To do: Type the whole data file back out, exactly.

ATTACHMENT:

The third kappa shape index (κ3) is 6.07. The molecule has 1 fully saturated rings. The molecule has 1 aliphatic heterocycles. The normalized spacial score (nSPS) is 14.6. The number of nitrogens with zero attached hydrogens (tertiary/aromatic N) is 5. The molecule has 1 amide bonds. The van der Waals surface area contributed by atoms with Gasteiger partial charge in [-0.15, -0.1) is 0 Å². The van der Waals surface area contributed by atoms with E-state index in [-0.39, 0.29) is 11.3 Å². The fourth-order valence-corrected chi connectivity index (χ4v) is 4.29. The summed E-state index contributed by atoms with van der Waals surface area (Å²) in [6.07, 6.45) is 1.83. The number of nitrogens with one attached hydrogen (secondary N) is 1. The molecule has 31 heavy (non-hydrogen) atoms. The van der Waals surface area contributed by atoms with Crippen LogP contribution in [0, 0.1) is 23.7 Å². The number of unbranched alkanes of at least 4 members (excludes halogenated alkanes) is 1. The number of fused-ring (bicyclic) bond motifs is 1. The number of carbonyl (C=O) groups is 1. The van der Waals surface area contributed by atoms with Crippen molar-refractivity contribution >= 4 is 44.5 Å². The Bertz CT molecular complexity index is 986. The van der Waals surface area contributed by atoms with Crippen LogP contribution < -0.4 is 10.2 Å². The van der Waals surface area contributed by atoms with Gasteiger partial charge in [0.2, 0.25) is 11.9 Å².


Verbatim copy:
The third kappa shape index (κ3) is 6.07. The molecule has 1 fully saturated rings. The molecule has 1 aliphatic heterocycles. The normalized spacial score (nSPS) is 14.6. The number of nitrogens with zero attached hydrogens (tertiary/aromatic N) is 5. The molecule has 1 amide bonds. The van der Waals surface area contributed by atoms with Gasteiger partial charge in [-0.15, -0.1) is 0 Å². The van der Waals surface area contributed by atoms with E-state index in [-0.39, 0.29) is 11.3 Å². The fourth-order valence-corrected chi connectivity index (χ4v) is 4.29. The summed E-state index contributed by atoms with van der Waals surface area (Å²) in [6.07, 6.45) is 1.83. The number of nitrogens with one attached hydrogen (secondary N) is 1. The molecule has 31 heavy (non-hydrogen) atoms. The van der Waals surface area contributed by atoms with Crippen LogP contribution in [0, 0.1) is 23.7 Å². The number of unbranched alkanes of at least 4 members (excludes halogenated alkanes) is 1. The number of fused-ring (bicyclic) bond motifs is 1. The number of carbonyl (C=O) groups is 1. The van der Waals surface area contributed by atoms with Crippen molar-refractivity contribution >= 4 is 44.5 Å². The Bertz CT molecular complexity index is 986. The van der Waals surface area contributed by atoms with Crippen LogP contribution < -0.4 is 10.2 Å². The van der Waals surface area contributed by atoms with Gasteiger partial charge in [0.2, 0.25) is 11.9 Å².